Many homeowners trying to troubleshoot or fix a furnace for the first time are surprised if they don't find a traditional "pilot light" (also known as a standing pilot). It's often expected that any appliance that burns natural gas or propane will include a tiny flame that constantly burns, which provides the source for igniting gas when the appliance's controls deliver fuel to the main burners.
In reality, pilot lights are a thing of the past for all gas-powered furnaces, as well as or most other gas-burning appliances, such as stoves and water heaters. Today's furnaces ignite the gas through different technologies, known collectively as electronic ignition systems.
Depending on its age, your furnace is likely to have one of the following three types of ignition methods.
Standing Pilot Ignition
You're probably familiar with a standing pilot light. It's a little blue flame that sits in front of one of the furnace burners and burns continuously. Hot water heaters, gas fireplaces, and old gas stoves also often have similar standing pilot lights. If your furnace has a little round knob on the gas valve with the words OFF/ON/PILOT, you have a standing pilot ignition. This is a relatively simple technology, although not very fuel efficient. A small heat-sensing device known a thermocouple makes sure that major gas flow is delivered to the main burners on the furnace only when it is kept warm by the presence of the pilot light. Occasionally a standing pilot light will need to be relighted, or a thermocouple will need to be replaced, but these are easy and infrequent repairs.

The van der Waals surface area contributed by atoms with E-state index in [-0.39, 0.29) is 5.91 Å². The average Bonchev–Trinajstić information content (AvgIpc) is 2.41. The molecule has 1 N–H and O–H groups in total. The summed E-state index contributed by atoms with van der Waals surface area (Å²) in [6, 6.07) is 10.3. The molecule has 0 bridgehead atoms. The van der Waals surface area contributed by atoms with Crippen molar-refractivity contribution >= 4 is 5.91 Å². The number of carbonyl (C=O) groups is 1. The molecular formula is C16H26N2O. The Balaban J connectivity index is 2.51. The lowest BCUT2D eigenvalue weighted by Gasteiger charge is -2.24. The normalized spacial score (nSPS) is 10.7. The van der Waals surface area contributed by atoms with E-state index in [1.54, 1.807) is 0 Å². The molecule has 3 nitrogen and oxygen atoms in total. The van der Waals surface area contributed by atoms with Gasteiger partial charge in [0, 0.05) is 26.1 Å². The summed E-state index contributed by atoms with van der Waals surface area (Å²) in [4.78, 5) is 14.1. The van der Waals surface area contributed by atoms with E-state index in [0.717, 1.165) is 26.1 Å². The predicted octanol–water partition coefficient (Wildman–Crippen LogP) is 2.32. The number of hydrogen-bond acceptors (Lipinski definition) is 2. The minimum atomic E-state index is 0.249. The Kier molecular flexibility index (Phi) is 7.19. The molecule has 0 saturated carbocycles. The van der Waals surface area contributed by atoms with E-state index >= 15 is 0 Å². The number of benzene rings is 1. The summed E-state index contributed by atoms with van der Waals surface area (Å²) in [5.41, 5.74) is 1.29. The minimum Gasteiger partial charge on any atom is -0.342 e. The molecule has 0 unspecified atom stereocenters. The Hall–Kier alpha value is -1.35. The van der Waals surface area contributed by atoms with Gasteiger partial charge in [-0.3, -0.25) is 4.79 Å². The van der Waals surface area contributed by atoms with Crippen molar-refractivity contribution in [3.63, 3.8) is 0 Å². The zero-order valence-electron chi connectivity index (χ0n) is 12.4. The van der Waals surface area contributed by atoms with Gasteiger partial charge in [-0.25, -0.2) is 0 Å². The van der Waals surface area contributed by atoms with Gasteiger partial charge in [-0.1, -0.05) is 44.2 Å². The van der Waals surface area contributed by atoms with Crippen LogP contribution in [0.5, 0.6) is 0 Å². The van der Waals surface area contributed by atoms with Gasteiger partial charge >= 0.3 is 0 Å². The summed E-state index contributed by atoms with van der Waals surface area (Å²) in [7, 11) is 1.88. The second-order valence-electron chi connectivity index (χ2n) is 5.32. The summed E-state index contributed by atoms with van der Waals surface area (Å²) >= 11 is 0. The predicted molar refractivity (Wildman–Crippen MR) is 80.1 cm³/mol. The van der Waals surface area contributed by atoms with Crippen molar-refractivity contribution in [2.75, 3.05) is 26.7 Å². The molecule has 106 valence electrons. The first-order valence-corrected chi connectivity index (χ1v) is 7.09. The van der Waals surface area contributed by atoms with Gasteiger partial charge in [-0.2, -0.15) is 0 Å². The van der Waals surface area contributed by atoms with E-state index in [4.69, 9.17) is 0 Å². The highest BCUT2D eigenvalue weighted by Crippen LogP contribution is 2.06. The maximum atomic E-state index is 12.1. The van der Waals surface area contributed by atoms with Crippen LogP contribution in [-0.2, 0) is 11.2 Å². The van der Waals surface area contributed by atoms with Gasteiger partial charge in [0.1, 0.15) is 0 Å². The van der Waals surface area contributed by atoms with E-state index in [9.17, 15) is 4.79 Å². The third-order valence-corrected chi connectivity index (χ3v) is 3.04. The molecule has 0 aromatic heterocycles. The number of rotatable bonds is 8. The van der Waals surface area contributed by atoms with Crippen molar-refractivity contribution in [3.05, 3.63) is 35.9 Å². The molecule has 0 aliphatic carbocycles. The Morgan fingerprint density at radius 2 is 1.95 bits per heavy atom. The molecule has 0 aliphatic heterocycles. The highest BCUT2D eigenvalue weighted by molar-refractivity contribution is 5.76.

Intermittent Pilot Ignition
If you have a newer furnace (or one with an AFUE rating above 80), it most likely has an electronic ignition system. One type of electronic ignition is an intermittent pilot. This system uses a pilot flame, but the pilot lights only when there's a call for heat from the thermostat. The furnace's electronic control board activates an electric igniter that uses a high-voltage spark to light the pilot. The pilot, in turn, lights the gas for the burners. Once the burn cycle is complete, both the burners and the pilot turn off. You can identify an intermittent pilot by its heavy-gauge wire leading to a device with a metal tip that is positioned next to the end of a small gas line, which supplies the pilot flame.
Hot Surface Ignition
Most of today's furnaces with electronic ignition have a hot surface igniter or HSI. This is a simple part consisting of a ceramic fork or tongue attached to a squarish plastic base with two wires. The igniter sits in-line with one of the gas burners. When there's a call for heat from the thermostat, the fork heats up until it is red-hot. The gas valve then opens, and the gas is ignited by the glowing igniter. Hot surface igniters burn out over time, but they are easy to replace. You can usually check to see if a hot surface igniter is working simply by looking through the louvers of the front cover when there is a call for heat. Igniters glow brightly, so if you don't see any light, something is wrong. On the other hand, if the igniter never stops glowing, there's a problem with the furnace's electronic control board.
Why Pilot Lights Were Discontinued
The main problem with standing pilots is that they waste gas, to the tune of about 4 to 5 therms per month. (A therm is the unit of measure found on most people's natural gas bills.) At the national average of around $1/therm, that works out to $4 to $5 per month or $480 to $600 over a 10-year period, just to run the standing pilot light. The other problem with standing pilots is their tendency to go out, usually when it's windy or when the orifice on the pilot supply line is blocked. Electronic ignition systems, on the other hand, may go many years without any need for attention.